Issue 28: Anthony Madrid
Bag of Black Beans
Bag of black beans. So try something new.
Set sail in a shoe, make a hole in the waves.
If I ever contribute to the world being saved,
it won’t be for love of the people.
Bag of black beans. So run it by Legal.
Sealing a hole in the wall with a cork.
An artist’s love is love for the work
as it will be when it’s finished.
Bag of black beans. Norwegian and Finnish.
Adventurous curls and pitiful noise.
My ahimsā is the same as Tolstoy’s, अहिंसा
except he did it for God.
Bag of black beans. Aluminum rod.
Uruguayan sun with squiggling rays.
My ahimsā’s like MLK’s,
except he did it for God.
Bag of black beans. Malfeasance and fraud.
I’m not into anger, I’ve taken a vow.
I get very angry, I’m angry right now,
but that’s different from being into it.
Bracken and beans. Danish and Inuit.
The people in charge are following orders.
I mostly fail to give their supporters
the benefit of the doubt.
Bag of black beans. Porter and stout.
Le moyen age—enfin Malherbe.
I’m pledging myself to sharing the world
with people I cannot love.
Bag of black beans. White-wing dove.
When push comes to shove, when shove comes to shove it,
I’ll tell you right now, you’re not gonna love it.
You’re still gonna have to share!
Bag of black beans. Like water, like air.
Filigree mesh of the trash receptacle.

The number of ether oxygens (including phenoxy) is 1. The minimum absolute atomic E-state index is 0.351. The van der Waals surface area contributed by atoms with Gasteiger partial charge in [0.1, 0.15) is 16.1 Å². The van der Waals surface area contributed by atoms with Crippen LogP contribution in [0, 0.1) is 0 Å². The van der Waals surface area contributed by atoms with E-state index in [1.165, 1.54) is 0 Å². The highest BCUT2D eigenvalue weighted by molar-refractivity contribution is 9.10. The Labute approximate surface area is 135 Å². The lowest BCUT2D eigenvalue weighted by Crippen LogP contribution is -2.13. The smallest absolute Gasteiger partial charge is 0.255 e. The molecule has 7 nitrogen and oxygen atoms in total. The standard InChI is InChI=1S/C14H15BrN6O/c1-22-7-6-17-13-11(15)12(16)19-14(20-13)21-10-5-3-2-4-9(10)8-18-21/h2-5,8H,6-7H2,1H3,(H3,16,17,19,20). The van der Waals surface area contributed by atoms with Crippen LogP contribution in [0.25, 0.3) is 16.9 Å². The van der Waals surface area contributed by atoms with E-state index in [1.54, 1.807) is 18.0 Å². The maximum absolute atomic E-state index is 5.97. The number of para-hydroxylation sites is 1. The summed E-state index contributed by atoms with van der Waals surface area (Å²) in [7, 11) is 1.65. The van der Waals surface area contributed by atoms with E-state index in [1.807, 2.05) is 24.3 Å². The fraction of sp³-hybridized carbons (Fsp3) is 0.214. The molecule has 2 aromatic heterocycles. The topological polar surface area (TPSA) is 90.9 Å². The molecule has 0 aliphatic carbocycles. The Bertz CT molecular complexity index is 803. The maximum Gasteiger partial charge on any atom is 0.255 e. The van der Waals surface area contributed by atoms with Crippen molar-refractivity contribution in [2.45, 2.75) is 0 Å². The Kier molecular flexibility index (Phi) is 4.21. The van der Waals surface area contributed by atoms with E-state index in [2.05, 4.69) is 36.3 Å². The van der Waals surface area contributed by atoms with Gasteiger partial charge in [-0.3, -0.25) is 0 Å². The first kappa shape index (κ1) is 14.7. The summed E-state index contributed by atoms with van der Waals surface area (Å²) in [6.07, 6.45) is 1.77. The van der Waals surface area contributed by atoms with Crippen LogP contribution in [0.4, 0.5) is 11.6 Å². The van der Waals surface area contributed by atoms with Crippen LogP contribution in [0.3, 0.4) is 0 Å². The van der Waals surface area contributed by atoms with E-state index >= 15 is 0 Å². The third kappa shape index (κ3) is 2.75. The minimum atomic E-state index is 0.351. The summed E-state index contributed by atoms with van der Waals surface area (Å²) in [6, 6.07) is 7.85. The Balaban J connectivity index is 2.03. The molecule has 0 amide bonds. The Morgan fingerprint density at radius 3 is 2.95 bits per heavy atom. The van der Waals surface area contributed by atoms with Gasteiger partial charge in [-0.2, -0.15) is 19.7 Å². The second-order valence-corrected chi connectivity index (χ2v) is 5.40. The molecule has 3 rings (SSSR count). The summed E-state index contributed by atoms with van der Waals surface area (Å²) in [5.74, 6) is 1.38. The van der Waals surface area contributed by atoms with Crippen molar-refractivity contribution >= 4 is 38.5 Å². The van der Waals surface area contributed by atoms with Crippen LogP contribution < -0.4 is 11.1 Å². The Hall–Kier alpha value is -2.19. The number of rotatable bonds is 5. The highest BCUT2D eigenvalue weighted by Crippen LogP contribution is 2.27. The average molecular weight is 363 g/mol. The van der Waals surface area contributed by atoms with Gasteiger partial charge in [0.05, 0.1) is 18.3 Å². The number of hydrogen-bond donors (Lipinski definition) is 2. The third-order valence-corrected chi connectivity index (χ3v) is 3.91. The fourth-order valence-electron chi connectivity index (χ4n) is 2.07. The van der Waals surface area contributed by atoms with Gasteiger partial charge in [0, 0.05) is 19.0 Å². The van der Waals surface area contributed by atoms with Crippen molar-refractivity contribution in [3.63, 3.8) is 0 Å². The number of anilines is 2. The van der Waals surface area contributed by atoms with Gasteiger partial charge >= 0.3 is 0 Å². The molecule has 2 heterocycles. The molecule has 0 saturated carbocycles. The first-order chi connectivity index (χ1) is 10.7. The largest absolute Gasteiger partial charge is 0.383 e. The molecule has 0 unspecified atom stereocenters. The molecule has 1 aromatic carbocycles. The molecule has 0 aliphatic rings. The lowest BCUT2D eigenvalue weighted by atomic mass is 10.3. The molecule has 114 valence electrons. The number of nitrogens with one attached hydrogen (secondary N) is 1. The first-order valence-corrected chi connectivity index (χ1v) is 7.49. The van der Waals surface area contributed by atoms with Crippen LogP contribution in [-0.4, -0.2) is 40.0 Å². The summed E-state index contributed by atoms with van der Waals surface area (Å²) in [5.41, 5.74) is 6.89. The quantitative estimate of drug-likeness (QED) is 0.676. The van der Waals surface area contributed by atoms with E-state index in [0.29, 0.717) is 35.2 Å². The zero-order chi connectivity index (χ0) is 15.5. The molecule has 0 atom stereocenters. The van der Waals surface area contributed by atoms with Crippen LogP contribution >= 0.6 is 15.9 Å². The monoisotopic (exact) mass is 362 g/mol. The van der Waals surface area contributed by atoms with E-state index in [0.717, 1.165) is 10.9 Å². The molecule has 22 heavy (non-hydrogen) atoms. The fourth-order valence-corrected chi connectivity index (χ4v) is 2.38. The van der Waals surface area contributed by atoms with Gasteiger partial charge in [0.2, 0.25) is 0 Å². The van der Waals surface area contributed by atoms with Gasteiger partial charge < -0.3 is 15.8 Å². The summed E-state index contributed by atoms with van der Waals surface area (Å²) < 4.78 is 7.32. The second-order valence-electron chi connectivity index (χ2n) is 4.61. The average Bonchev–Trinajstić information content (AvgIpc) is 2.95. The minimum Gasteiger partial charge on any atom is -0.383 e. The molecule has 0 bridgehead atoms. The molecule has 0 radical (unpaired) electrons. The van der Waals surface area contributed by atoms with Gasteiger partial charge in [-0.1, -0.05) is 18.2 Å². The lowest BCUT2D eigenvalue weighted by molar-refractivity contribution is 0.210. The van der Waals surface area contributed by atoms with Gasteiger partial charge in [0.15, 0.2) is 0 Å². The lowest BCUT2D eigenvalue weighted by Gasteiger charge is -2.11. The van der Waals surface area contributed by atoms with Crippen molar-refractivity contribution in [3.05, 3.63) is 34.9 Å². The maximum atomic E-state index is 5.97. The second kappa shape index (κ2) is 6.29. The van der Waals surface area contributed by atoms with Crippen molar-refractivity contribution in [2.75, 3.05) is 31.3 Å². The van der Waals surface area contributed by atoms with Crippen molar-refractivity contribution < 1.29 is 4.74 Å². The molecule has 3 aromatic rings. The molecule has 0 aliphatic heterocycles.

Woe to the wonderful, curdling spectacle
of telling people off.
Bag of black beans. Gonna need you to cough.
The drooping vines will stand at attention.
this century’s soup du jour.
Bag of black beans. We’ll know for sure.
’Cuz each bean comes with a tiny white dot.
And as for the pricks, I’m done with that lot:
I’ve kicked all my toenails black.
Like the Roots of a Tulip Poplar
Collaboration ghazal, written with Ana Sweeney
A dream is like the roots of a tree: like the roots of a tulip poplar,
whose searching filaments cannot but take hold of whatever they encounter.
The piccolo is a mighty instrument, mightily misunderstood.
For a high note is a well-aimed arrow, and a trill is a circular saw.
A dream and the roots of a tulip poplar are CELLS of the insurgency.
They work in darkness, in dark detritus, and issue their challenges upward.
Ad libitum is a lie. For, whoever looks away from the score
is merely following a music she does not understand.
Look, an upended poplar’s roots! A dream, taken out of context.
But the piccolo, put back in its case, is removed from its natural setting.
Every day, my lungs fill with water, just as if my hollow body
were a conch shell or a ruined ship, returned to the boiling sea.
No dream is uninhibited, Ana. Yet, know the inhibitions issue
not from morals, but from the properties of the soil.
Anthony Madrid lives in Victoria, Texas. His poems have appeared in Best American Poetry, Boston Review,Conjunctions, Fence, Georgia Review, Harvard Review, Lana Turner, LIT, and Poetry. He is the author of I Am Your Slave Now Do What I Say (Canarium, 2012) and Try Never (Canarium, 2017). His ‘children’s book for adults’, called There Was an Old Man with a Springbok, appeared from Prelude Books in 2019. Website: anthonymadrid.net.
Copyright © 2022 by Anthony Madrid, all rights reserved. This text may be used and shared in accordance with the fair-use provisions of Copyright law. Archiving, redistribution, or republication of this text on other terms, in any medium, requires the notification of the journal and consent of the author.